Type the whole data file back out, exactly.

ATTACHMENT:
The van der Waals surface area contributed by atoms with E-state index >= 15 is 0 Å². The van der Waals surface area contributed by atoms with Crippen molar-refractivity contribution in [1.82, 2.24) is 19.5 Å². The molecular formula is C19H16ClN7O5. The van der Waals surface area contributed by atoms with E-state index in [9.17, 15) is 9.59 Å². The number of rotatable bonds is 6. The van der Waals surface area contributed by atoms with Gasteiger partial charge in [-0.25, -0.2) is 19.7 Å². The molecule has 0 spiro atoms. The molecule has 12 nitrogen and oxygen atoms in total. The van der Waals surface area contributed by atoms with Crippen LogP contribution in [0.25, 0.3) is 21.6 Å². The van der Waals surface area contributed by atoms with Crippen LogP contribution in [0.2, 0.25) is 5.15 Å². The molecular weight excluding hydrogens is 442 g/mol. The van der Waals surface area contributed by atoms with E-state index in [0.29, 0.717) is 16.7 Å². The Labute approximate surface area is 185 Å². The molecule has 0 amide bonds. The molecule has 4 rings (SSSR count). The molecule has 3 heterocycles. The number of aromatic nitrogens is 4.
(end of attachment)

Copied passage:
The van der Waals surface area contributed by atoms with E-state index >= 15 is 0 Å². The van der Waals surface area contributed by atoms with Crippen molar-refractivity contribution in [1.82, 2.24) is 19.5 Å². The molecular formula is C19H16ClN7O5. The van der Waals surface area contributed by atoms with E-state index in [9.17, 15) is 9.59 Å². The number of rotatable bonds is 6. The van der Waals surface area contributed by atoms with Gasteiger partial charge in [-0.25, -0.2) is 19.7 Å². The molecule has 0 spiro atoms. The molecule has 12 nitrogen and oxygen atoms in total. The van der Waals surface area contributed by atoms with Crippen LogP contribution in [0.25, 0.3) is 21.6 Å². The van der Waals surface area contributed by atoms with Crippen LogP contribution in [0.2, 0.25) is 5.15 Å². The molecular weight excluding hydrogens is 442 g/mol. The van der Waals surface area contributed by atoms with E-state index in [0.29, 0.717) is 16.7 Å². The Labute approximate surface area is 185 Å². The molecule has 0 amide bonds. The molecule has 4 rings (SSSR count). The molecule has 3 heterocycles. The number of aromatic nitrogens is 4.